Prominent financial adviser fined $1M

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carolinaman
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Prominent financial adviser fined $1M

Post by carolinaman » Sat Oct 12, 2019 11:23 am

A prominent and well known Charlotte financial adviser was just fined $1M for selling unregistered and fraudulent securities to clients. This guy was on the radio for a long time and presented himself as a conservative and safe investor. He came across as very credible on the radio. I was shocked when I first heard this. It is just another example of how people can be taken by unscrupulous advisers and they can be hard to figure out until it is maybe too late:

https://www.charlotteobserver.com/news/ ... 69582.html
"Former Charlotte financial adviser Jim Heafner and Taylor Capital Management have been ordered to pay $1.03 million by a regulatory agency after five Charlotte-area retirees say they invested with Heafner and lost more than $500,000.

The retirees had filed for arbitration with the Financial Industry Regulatory Authority, which oversees market investments, after investing in the now-bankrupt 1 Global Capital of Florida. They invested through Heafner, who sold securities as a registered agent of Taylor Capital of Georgia.

Heafner was well-known in the Charlotte area for giving financial advice on local TV stations — including WBTV, WCNC and WSOC — on the radio and in self-help books. Clients had accused him of selling unregistered financial instruments issued by 1 Global, the Observer reported in March, citing FINRA disclosures."

retiredjg
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Re: Prominent financial adviser fined $1M

Post by retiredjg » Sat Oct 12, 2019 11:58 am

Such a shame.

Can someone explain what an "unregistered financial instrument" is and how it could be sold? Is it possible for a broker not to know that something he is selling is an "unregistered financial instrument"? Could something be registered in one state and not in another?

I'd like to understand how something like this can happen.

Vanguard Fan 1367
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Re: Prominent financial adviser fined $1M

Post by Vanguard Fan 1367 » Sat Oct 12, 2019 1:25 pm

Here we like the advice of John Bogle. I would guess that Vanguard’s Total Stock Market fund is properly registered.

afan
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Re: Prominent financial adviser fined $1M

Post by afan » Sat Oct 12, 2019 1:27 pm

The risk of investing based on a cult of personality. Whether the person gives advice on the radio should have no effect on the decision to invest with him. There are lots of opportunities to invest with large heavily regulated mutual funds with no assumptions needed about the honesty of a particular salesperson.
We don't know how to beat the market on a risk-adjusted basis, and we don't know anyone that does know either | --Swedroe | We assume that markets are efficient, that prices are right | --Fama

J295
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Re: Prominent financial adviser fined $1M

Post by J295 » Sat Oct 12, 2019 1:41 pm

What makes you conclude he was “unscrupulous.“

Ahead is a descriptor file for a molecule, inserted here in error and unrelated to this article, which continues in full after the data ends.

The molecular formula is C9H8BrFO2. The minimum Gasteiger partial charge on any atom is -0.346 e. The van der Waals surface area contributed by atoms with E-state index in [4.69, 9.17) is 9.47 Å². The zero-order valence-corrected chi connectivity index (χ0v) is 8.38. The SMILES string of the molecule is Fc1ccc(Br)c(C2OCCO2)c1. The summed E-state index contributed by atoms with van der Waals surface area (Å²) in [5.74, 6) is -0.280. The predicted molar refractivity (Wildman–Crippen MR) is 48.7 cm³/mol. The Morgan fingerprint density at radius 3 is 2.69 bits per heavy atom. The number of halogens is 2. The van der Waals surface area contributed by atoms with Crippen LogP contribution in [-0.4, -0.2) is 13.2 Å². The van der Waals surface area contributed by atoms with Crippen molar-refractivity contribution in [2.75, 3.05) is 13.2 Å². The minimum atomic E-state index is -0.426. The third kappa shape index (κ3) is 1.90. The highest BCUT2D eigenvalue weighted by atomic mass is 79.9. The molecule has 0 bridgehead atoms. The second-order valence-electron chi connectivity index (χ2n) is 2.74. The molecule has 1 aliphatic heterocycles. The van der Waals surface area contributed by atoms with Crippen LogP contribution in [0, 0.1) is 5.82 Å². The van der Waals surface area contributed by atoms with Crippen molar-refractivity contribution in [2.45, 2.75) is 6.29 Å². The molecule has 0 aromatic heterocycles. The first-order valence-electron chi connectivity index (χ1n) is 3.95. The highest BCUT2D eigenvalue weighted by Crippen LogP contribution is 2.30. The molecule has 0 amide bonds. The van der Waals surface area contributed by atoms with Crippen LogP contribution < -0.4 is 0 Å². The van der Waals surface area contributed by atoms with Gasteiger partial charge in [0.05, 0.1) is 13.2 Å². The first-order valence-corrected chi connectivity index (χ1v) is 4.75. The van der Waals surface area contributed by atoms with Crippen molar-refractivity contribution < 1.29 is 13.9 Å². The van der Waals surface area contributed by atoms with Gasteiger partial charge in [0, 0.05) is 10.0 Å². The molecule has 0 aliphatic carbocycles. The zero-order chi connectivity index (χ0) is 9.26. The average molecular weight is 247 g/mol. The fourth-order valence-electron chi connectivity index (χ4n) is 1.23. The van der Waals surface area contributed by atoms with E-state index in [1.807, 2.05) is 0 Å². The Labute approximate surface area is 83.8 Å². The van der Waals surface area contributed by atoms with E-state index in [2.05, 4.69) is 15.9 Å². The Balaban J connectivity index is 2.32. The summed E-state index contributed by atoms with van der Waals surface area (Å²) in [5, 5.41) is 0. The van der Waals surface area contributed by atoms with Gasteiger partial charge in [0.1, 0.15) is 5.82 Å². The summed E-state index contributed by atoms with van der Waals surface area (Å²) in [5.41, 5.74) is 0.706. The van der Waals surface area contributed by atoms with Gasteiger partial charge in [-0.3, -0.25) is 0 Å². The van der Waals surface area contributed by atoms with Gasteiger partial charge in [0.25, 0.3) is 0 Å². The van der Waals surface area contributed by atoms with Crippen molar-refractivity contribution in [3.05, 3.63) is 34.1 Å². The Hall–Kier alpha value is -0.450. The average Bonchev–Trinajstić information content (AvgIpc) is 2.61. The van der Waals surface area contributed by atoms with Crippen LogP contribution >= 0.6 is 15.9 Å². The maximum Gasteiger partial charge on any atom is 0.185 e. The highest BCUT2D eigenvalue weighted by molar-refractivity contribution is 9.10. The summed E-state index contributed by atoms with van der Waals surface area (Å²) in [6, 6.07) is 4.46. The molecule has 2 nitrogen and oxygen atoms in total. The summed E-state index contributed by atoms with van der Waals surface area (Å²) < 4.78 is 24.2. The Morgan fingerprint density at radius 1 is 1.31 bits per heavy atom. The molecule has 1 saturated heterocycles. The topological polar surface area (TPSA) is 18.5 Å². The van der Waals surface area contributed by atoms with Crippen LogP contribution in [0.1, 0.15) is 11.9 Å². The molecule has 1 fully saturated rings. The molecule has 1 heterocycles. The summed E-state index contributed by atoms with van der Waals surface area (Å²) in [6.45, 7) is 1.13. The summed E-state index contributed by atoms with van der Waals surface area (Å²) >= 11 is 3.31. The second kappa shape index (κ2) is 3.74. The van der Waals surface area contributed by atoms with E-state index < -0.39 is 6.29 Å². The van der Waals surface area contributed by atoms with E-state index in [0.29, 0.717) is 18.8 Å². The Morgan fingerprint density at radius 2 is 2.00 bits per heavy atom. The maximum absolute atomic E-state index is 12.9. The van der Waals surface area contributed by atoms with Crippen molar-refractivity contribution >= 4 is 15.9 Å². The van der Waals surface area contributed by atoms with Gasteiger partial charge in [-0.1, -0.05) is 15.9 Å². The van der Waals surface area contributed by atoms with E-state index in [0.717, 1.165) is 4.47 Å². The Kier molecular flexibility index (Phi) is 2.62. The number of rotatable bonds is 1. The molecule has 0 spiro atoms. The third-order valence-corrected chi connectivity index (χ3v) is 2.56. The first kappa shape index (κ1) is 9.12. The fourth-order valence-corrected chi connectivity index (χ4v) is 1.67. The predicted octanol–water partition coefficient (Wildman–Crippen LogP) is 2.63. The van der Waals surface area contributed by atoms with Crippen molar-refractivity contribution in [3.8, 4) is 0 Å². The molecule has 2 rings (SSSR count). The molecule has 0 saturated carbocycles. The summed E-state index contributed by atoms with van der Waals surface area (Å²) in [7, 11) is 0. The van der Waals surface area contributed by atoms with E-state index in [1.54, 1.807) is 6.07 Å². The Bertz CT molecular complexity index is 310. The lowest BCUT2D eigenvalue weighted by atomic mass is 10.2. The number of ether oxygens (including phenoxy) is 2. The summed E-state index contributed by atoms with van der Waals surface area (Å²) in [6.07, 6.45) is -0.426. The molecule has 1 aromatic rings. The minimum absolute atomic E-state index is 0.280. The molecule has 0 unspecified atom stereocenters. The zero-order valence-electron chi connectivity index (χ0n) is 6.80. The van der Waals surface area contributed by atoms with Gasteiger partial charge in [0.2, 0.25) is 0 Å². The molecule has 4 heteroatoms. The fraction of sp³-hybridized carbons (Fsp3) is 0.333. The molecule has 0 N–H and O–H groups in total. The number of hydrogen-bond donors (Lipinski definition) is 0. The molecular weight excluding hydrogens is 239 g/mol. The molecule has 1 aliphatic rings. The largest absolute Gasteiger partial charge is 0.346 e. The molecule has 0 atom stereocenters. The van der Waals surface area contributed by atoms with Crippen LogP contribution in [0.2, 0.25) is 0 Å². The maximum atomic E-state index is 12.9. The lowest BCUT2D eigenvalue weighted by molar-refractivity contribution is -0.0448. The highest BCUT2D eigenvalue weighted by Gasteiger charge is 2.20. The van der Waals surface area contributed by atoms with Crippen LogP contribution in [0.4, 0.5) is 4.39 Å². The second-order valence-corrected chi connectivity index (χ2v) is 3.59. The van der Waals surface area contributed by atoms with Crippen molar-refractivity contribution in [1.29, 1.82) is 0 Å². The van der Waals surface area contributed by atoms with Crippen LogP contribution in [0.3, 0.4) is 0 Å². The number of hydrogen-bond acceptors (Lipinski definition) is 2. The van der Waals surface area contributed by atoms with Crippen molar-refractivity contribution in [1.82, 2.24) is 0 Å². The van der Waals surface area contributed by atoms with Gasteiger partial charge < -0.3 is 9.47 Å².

Negligent —- appears quite likely. In violation of industry rules —so ordered. Unscrupulous?

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David Jay
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Re: Prominent financial adviser fined $1M

Post by David Jay » Sat Oct 12, 2019 1:55 pm

J295 wrote:
Sat Oct 12, 2019 1:41 pm
What makes you conclude he was “unscrupulous.“

Negligent —- appears quite likely. In violation of industry rules —so ordered. Unscrupulous?
A person with scruples would perform due diligence on any “alternative investments” before recommending them to their clients.

More likely, such a person would steer clear of such products.
Prediction is very difficult, especially about the future - Niels Bohr | To get the "risk premium", you really do have to take the risk - nisiprius

retiredjg
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Re: Prominent financial adviser fined $1M

Post by retiredjg » Sat Oct 12, 2019 2:10 pm

I didn't read the entire thing, but apparently the salespeople were paid a large commission - 3% of the money they brought in and another .75% if the money rolled over for another investment.

https://www.sec.gov/litigation/complain ... 18-171.pdf

It's long....

alex_686
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Re: Prominent financial adviser fined $1M

Post by alex_686 » Sat Oct 12, 2019 2:13 pm

retiredjg wrote:
Sat Oct 12, 2019 11:58 am
Can someone explain what an "unregistered financial instrument" is and how it could be sold? Is it possible for a broker not to know that something he is selling is an "unregistered financial instrument"? Could something be registered in one state and not in another?
Well, you create a financial instrument, don't register it, and sell it. :happy On a more serious note, this happens all of the time. Think hedge funds and private equity. They are only supposed to be sold to accredited investors.

As for the state angle - this was true when I first entered the business a long long time ago. I would suppose it would still be true today. Think of small businesses that require lots of capital. State banks, small manufactures, and local real estate developers. Do you really need to go for the full registration process for the small fry?

retiredjg
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Re: Prominent financial adviser fined $1M

Post by retiredjg » Sat Oct 12, 2019 2:28 pm

alex_686 wrote: